Richard Lloyd Parry
August 31st 2017
June 13, 2022 June 22, 2022
The Backlist Reader
On 11 March 2011, a massive earthquake sent a 120-foot-high tsunami smashing into the coast of north-east Japan. By the time the sea retreated, more than 18,500 people had been crushed, burned to death, or drowned. It was Japan’s greatest single loss of life since the atomic bombing of Nagasaki.
Richard Lloyd Parry, an award-winning foreign correspondent, lived through the earthquake in Tokyo, and spent six years reporting from the disaster zone. He met a priest who performed exorcisms on people possessed by the spirits of the dead. And he found himself drawn back again and again to a village which had suffered the greatest loss of all, a community tormented by unbearable mysteries of its own.
What really happened to the local children as they waited in the school playground in the moments before the tsunami? Why did their teachers not evacuate them to safety? And why was the unbearable truth being so stubbornly covered up?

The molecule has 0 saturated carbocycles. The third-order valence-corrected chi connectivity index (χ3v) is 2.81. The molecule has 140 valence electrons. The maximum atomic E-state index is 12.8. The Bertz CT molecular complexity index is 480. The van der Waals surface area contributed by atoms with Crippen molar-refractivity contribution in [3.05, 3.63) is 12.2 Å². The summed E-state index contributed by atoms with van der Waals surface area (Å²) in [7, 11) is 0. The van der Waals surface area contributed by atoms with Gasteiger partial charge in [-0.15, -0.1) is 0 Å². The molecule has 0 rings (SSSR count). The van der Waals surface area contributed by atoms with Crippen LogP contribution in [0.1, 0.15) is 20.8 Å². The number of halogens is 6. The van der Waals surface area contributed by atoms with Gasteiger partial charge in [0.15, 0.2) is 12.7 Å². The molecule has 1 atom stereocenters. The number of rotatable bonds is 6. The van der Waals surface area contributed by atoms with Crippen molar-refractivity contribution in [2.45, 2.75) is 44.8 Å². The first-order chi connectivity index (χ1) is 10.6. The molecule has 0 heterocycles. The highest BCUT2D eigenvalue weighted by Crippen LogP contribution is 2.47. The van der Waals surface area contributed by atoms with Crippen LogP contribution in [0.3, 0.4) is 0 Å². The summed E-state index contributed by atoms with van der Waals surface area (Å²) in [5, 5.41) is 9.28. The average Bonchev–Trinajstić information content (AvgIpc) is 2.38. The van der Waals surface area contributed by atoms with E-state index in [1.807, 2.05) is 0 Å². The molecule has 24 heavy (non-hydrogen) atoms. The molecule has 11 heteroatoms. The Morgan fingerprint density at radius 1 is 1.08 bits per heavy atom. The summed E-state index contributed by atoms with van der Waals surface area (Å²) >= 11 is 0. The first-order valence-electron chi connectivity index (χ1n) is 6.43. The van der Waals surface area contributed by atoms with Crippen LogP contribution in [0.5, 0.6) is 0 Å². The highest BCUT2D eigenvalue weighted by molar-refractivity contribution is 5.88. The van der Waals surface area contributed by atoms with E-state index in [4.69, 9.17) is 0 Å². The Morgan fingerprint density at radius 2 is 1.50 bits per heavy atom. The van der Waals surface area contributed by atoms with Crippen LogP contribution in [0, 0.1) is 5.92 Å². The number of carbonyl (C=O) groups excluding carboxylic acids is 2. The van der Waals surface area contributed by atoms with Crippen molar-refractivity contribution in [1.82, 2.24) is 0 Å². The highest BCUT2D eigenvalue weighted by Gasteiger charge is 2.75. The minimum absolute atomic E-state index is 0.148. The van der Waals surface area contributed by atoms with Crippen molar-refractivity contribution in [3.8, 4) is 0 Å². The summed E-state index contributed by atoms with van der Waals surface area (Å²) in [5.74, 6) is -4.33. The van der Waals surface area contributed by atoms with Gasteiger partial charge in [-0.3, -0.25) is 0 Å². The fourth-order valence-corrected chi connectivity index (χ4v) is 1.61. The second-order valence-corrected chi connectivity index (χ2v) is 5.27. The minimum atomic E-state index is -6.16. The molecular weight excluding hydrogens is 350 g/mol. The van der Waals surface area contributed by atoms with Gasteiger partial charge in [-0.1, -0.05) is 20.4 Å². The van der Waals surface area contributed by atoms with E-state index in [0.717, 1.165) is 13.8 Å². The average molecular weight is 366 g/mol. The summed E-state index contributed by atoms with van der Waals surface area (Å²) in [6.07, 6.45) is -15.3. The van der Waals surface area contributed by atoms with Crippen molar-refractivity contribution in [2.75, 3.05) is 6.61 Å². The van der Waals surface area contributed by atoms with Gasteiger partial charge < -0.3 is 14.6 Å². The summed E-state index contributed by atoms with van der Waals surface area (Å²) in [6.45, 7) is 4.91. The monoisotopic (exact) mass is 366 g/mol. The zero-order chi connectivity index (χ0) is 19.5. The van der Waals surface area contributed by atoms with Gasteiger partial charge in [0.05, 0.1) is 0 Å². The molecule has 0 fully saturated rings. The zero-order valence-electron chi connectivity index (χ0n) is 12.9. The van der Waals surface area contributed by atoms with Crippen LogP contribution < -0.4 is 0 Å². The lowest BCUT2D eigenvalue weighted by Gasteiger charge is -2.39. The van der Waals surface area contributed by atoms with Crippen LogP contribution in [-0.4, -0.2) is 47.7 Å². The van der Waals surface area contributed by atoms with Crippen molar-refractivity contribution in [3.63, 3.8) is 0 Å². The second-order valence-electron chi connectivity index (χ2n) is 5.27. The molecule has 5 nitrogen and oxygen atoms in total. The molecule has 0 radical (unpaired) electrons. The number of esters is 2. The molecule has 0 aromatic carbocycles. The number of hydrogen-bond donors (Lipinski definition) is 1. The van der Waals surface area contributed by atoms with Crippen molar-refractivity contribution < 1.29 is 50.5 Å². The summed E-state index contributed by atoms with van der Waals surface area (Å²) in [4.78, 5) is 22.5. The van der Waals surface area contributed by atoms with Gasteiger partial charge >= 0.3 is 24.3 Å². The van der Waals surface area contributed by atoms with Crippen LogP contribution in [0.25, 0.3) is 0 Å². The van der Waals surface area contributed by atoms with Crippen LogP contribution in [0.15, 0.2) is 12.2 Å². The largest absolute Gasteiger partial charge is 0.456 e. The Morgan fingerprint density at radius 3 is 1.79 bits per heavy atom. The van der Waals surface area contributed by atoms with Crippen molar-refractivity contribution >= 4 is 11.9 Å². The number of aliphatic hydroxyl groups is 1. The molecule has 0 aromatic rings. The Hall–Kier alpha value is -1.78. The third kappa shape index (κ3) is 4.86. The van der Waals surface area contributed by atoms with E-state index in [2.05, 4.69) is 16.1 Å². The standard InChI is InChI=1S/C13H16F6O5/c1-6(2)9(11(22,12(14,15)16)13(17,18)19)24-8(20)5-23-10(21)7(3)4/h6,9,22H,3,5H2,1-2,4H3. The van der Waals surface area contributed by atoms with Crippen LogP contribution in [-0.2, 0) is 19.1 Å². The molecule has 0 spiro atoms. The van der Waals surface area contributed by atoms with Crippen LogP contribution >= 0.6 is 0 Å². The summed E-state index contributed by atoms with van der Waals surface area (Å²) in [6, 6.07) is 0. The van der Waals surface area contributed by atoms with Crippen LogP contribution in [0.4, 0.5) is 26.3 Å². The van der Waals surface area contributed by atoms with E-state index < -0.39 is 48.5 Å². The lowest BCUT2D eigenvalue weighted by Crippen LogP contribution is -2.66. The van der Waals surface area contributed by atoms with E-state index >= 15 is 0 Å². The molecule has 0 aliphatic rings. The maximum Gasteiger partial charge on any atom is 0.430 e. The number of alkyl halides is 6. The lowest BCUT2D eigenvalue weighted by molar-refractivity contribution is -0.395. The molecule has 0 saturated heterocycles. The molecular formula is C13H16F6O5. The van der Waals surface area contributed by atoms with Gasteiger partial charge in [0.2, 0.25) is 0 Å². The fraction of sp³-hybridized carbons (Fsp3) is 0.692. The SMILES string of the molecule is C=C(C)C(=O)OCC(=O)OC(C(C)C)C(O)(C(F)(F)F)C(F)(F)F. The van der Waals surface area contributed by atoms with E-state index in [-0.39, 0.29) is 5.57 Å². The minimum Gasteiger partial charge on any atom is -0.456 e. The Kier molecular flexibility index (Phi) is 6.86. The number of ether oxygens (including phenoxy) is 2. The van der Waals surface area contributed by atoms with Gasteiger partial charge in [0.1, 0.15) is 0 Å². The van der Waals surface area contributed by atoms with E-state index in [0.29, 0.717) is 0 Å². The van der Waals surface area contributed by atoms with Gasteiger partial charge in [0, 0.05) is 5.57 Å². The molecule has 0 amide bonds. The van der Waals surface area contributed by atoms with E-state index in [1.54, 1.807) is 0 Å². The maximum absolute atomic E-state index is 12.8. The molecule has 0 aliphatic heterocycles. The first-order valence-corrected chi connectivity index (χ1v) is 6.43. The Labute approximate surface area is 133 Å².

Ghosts of the Tsunami is a classic of literary non-fiction, a heart-breaking and intimate account of an epic tragedy, told through the personal accounts of those who lived through it. It tells the story of how a nation faced a catastrophe, and the bleak struggle to find consolation in the ruins.
About the book
This is a touching book about Great East Japan Earthquake, it tells the true story of the Japanese population immediately after the tsunami that devastated the northeastern coast. It focuses on one school in particular, the only one where pupils have died. Yes, because among the 378 students who died, it seems that only those of this school are direct victims of the tsunami while they were at school (the others were at home or were going home with their parents). The book is about this disaster, the decisions made by the adults in the school that led to the death of the children, about the old men of the village versus the young wives who wanted to go and get the children and run overground, but being old they have experience with earthquake and the school is a safe place, it is built against earthquakes (but not against tsunamis) and about the parents of the children overpowered by the wave and of the surviving children, those who want to forget the tragedy to move forward and those who want justice.